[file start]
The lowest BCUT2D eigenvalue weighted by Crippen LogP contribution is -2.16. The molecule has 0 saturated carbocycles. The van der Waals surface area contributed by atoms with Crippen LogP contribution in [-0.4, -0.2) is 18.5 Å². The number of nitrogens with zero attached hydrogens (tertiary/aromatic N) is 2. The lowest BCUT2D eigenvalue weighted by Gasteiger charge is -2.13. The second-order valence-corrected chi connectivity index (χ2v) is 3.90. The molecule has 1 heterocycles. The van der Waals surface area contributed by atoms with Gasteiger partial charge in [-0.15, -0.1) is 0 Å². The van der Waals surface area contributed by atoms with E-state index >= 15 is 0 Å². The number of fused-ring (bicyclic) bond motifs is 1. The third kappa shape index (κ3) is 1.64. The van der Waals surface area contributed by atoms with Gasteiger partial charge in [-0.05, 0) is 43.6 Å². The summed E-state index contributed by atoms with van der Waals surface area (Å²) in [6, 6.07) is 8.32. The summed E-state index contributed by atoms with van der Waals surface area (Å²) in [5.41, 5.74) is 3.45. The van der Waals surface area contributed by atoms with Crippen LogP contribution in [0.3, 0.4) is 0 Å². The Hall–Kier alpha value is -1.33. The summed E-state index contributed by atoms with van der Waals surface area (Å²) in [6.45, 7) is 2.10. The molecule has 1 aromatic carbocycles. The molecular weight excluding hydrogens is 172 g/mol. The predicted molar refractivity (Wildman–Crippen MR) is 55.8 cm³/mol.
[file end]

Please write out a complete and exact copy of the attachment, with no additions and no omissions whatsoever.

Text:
The lowest BCUT2D eigenvalue weighted by Crippen LogP contribution is -2.16. The molecule has 0 saturated carbocycles. The van der Waals surface area contributed by atoms with Crippen LogP contribution in [-0.4, -0.2) is 18.5 Å². The number of nitrogens with zero attached hydrogens (tertiary/aromatic N) is 2. The lowest BCUT2D eigenvalue weighted by Gasteiger charge is -2.13. The second-order valence-corrected chi connectivity index (χ2v) is 3.90. The molecule has 1 heterocycles. The van der Waals surface area contributed by atoms with Gasteiger partial charge in [-0.15, -0.1) is 0 Å². The van der Waals surface area contributed by atoms with E-state index >= 15 is 0 Å². The number of fused-ring (bicyclic) bond motifs is 1. The third kappa shape index (κ3) is 1.64. The van der Waals surface area contributed by atoms with Gasteiger partial charge in [-0.05, 0) is 43.6 Å². The summed E-state index contributed by atoms with van der Waals surface area (Å²) in [6, 6.07) is 8.32. The summed E-state index contributed by atoms with van der Waals surface area (Å²) in [5.41, 5.74) is 3.45. The van der Waals surface area contributed by atoms with Crippen LogP contribution in [0.3, 0.4) is 0 Å². The Hall–Kier alpha value is -1.33. The summed E-state index contributed by atoms with van der Waals surface area (Å²) in [6.45, 7) is 2.10. The molecule has 1 aromatic carbocycles. The molecular weight excluding hydrogens is 172 g/mol. The predicted molar refractivity (Wildman–Crippen MR) is 55.8 cm³/mol.